The Formula 1 organisation confirmed that a local fibre optic line failed, leading to a series of technical issues on Friday morning at Imola.
This outage had a profound impact on how the session was broadcast, with a key failure being team radio transmissions between the pit wall and drivers, as well as driver tracking and onboard cameras being unavailable during the session.
As a result, engineers were unable to tell their drivers what the traffic situation was on track, with drivers often told when to move over for faster cars behind.
This is believed to be the cause of the contact between Esteban Ocon and Sergio Perez in the first practice session, with the Red Bull tagging the slow-moving Alpine and ending both drivers’ sessions early.
RED FLAG 🔴
The session is halted as Sergio Perez has a problem with his rear left wheel – and Esteban Ocon suffers collateral damage 👀
— Formula 1 (@F1) April 16, 2021
The failure took place at the start of FP1 and, while Formula 1 were able to use a ‘recovery mode’ that allowed the teams to follow basic processes via a satellite link, the issue was only fully rectified before the start of FP2 – leaving team bosses frustrated at the inconveniences caused by this issue.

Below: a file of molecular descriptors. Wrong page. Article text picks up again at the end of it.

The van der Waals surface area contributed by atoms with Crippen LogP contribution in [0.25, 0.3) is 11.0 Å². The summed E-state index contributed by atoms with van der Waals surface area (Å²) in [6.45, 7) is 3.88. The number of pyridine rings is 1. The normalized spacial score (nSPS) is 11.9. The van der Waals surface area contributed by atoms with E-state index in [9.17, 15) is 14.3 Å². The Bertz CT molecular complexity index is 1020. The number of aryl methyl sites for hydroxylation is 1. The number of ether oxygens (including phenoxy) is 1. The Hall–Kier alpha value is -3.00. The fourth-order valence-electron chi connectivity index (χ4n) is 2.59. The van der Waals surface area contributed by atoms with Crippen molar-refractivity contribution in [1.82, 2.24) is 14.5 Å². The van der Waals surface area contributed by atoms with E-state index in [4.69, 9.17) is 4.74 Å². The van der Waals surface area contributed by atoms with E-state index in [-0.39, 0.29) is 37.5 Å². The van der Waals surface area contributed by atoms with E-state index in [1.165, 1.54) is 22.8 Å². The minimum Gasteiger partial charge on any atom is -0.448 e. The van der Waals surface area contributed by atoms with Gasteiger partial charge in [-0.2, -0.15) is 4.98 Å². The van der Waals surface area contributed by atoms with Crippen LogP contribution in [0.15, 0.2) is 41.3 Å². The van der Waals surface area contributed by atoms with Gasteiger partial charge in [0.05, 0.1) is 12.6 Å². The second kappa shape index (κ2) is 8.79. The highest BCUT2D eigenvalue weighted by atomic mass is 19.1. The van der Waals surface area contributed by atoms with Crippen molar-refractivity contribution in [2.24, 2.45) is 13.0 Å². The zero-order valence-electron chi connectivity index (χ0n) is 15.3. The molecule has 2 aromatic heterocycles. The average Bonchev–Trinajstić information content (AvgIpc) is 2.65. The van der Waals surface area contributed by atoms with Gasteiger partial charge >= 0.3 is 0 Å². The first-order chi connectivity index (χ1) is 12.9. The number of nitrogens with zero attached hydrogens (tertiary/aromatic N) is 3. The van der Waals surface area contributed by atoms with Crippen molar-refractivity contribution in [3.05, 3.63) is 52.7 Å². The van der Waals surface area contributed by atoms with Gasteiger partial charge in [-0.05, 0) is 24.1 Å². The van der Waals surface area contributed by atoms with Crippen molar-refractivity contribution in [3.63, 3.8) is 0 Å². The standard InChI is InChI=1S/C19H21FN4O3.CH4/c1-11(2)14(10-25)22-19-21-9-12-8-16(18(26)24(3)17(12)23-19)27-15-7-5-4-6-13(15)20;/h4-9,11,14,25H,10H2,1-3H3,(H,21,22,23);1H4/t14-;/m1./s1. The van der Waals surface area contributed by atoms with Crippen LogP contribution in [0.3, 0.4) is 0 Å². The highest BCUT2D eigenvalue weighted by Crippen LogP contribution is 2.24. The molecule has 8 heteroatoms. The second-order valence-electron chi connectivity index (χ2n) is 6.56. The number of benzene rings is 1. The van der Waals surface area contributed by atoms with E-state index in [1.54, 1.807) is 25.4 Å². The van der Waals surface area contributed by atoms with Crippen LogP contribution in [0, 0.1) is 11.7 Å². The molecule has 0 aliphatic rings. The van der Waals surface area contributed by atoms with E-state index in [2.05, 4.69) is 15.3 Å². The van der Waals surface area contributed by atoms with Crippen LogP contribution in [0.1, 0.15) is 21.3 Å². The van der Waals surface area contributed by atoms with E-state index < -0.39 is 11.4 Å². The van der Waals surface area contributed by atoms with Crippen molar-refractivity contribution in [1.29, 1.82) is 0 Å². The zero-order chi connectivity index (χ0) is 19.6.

“Certainly, it was a big problem,” Ferrari boss Mattia Binotto said at the team principals’ press conference.
“I don’t know if in all the teams we had exactly the same problems. But for us, it was very difficult, especially on Charles [Leclerc], no way of communicating to him.
“It’s difficult because you cannot give him advice on the cars following, so then there can be impeding situations which are not voluntary at all, but very difficult for the drivers as well to know who is coming behind.
“On top of that we are running our race power unit, because those power units are the ones we fitted in Bahrain and are used for the entire weekend. So obviously, if you’ve got any problems, you don’t know how to react and to communicate. So these type of problems are serious.”
Aston Martin’s Otmar Szafnauer echoed those comments, adding: “Until you lose that kind of data I don’t think you realise how much you rely on it.
“It was like we were blind on the pit wall. Even driver communication wasn’t working. It made things much more difficult.”
Fred Vasseur, meanwhile, was less concerned – with the Alfa Romeo team principal likening the outage to being a throwback to days gone by.
“The experience was a bit strange because we had no lap times,” he said. “We had the data for safety at least. It was just for the first stint until the mid-session, so it’s OK for me, it’s not a drama.
“We discussed it after the session, because the drivers were complaining about the radio, but 20 years ago the guys were able to drive without the radio…”